Special Joyce Pritchard: visit to ancestral Czech villages in Romania "the trip of a lifetime"
In today's special programme we meet Joyce Pritchard, an American woman who recently went back to her roots, when she visited the isolated Czech villages in Romania from which her great-grandparents emigrated a century ago. She and 14 other Americans of Czech-Romanian descent met long-lost relatives and experienced old Czech customs in a region somewhat left behind by the modern world. It was, says Joyce Pritchard, the trip of a lifetime.
Late last December we broadcast a report about the small Czech community in Romania. Soon afterwards, I got an email from Joyce Pritchard, who had read a transcription on our website. Her family came from those same Czech villages - could I put her in touch with Dan Mair, an expert I had interviewed?
Dan recently acted as a guide for a group including Joyce and 14 other Americans of Czech-Romanian descent, when they visited their ancestral villages. I spoke to her recently, as the group passed through Prague on their way home to the United States.
"We come from the state of Virginia, which is where most of the immigrants from the Czech villages in Romania ended up. Some of them first immigrated to the Mid-West, and there was a re-immigration in the US because the conditions in the Mid-West were pretty harsh.
"It became more well-known that the climate in Virginia was good for farming, so there was that re-immigration. Then there was a chain immigration, we believe, and they ended up getting their neighbours and friends to come.
"Some of the earliest settlers from [Czech village in Romania] Gernik in particular came in the late 1800s. My great-grandparents came in 1905, and they were one of the later groups to come."
I imagine Czechs from Romania are quite a small minority in the States - how did your group get together? How did you find one another?
"The Czechs from Romania are just a small part of a bigger Czech community in Virginia. We started a group, a Czech-Slovak heritage society, about two years ago. In Virginia we're not only the Czechs that came from the villages in Romania.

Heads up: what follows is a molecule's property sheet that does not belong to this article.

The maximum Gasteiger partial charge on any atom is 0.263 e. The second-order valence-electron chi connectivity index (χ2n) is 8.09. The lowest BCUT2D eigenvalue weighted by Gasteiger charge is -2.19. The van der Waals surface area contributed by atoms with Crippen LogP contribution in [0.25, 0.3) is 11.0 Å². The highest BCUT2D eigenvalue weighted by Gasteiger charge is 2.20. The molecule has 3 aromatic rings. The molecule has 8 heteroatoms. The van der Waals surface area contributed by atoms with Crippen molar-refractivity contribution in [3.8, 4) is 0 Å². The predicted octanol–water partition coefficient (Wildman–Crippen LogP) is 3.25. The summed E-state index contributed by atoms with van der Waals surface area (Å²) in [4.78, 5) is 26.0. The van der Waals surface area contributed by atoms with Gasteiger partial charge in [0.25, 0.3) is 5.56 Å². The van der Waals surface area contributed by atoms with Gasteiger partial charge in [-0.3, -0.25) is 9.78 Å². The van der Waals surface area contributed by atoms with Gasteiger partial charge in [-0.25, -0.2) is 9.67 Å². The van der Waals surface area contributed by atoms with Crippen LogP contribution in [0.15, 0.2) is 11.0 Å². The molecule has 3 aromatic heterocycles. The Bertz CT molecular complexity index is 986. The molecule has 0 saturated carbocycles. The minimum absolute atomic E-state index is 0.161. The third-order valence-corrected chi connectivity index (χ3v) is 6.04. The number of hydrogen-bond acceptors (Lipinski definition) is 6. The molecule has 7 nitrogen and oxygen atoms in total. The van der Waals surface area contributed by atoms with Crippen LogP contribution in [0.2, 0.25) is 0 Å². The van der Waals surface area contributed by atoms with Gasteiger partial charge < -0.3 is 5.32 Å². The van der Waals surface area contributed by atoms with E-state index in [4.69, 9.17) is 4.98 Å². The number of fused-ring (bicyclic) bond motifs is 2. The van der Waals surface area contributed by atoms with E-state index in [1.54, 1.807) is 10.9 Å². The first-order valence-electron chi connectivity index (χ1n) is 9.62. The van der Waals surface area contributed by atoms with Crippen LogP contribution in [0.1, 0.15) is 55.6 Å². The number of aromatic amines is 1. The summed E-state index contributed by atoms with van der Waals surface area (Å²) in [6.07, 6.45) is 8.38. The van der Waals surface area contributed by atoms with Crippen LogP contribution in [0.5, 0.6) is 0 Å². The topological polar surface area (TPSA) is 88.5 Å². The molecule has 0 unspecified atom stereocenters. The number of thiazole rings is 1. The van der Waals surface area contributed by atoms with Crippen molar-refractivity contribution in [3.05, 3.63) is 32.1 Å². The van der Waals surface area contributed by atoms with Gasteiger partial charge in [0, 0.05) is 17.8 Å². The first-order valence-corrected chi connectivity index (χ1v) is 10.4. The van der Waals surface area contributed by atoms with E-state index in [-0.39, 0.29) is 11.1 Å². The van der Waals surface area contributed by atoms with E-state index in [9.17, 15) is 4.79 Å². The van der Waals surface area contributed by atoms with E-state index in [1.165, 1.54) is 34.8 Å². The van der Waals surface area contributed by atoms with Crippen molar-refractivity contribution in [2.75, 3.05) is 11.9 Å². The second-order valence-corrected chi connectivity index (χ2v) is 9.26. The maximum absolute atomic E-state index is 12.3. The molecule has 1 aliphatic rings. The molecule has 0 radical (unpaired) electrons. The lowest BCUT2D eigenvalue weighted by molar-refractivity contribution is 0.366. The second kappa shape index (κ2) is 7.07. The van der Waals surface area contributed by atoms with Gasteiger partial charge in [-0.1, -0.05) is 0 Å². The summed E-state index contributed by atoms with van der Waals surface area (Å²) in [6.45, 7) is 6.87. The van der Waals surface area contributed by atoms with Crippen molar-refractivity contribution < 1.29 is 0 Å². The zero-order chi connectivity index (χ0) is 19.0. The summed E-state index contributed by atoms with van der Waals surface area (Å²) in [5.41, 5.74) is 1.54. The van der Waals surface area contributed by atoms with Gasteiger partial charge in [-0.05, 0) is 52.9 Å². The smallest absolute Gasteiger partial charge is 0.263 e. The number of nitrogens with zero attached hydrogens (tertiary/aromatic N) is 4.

"We were searching, all of us, we're the generation that is searching for our roots. Things have happened - the countries have opened up, the internet has made research easier.
"We were searching for our Czech relatives but we didn't know that we should be looking in Romania. We had a village name, we were looking in the Czech Republic...we were really quite surprised to find them in Romania."
I first heard from you via the internet, because you contacted me after I did a feature about the Czech community in Romania. I put you in touch with Dan Mair, who I interviewed. He had done a paper about the Czechs in Romania. What happened from that point, when I put you in touch with Dan?
"Searching on the internet I found the article in December and emailed you, and you answered me very quickly. I asked you then to forward my request, that a group of us were hoping to go to these villages...by then we had identified the villages, but had heard that you couldn't go there, at all.
"So I contacted Dan and by the end of January he had contacted me, a few emails...getting to know each other. And finally I asked if he would go with us, and he said, yes."
How long had you been thinking about going, or had you been thinking about going before you got in touch with Dan?
"We had been thinking about going for a year and a half. We were really quite stymied. I had tried to contact Romanian travel agencies through the internet, and basically it's not a tourist area, nobody goes there for tourism.
"We were desperate about how to get there. We were going to go on our own, but it would have been a disaster without Dan."
"Oh, it was wonderful! I believe every single person who went in our group had a wonderful experience. Most people met family, we met family. We had birth certificates and wedding certificates from the area. We had names of other families in Gernik that were on these certificates, and we met members of that family.
"We saw not quite the life that our great-grandparents lived, because they have electricity now and they didn't then. But I was astounded by the fact that many of the customs had to have been the same as when our great-grandparents left there.
"Particularly some of the farming. The carts still have wooden wheels, but they are pulled by horses. The older women wear kroj [folk dress]...we thought maybe they just wore it for a festival we attended, but we stayed after the festival and got up early to take a hike to some mills...and the women were taking milk to sell in the next city were wearing kroj."
"The Czech name we were looking for was Mizera. But also on the wedding and birth certificates were Medved and Bradac and Fiala. Other members of the group were looking for Picek, Blaha...
"Actually, another thing, I told you there were a number of people who came from the villages to Virginia. They banded together and built a church in Dinwiddie County, Virginia that they built to be an exact replica of the church in Gernik.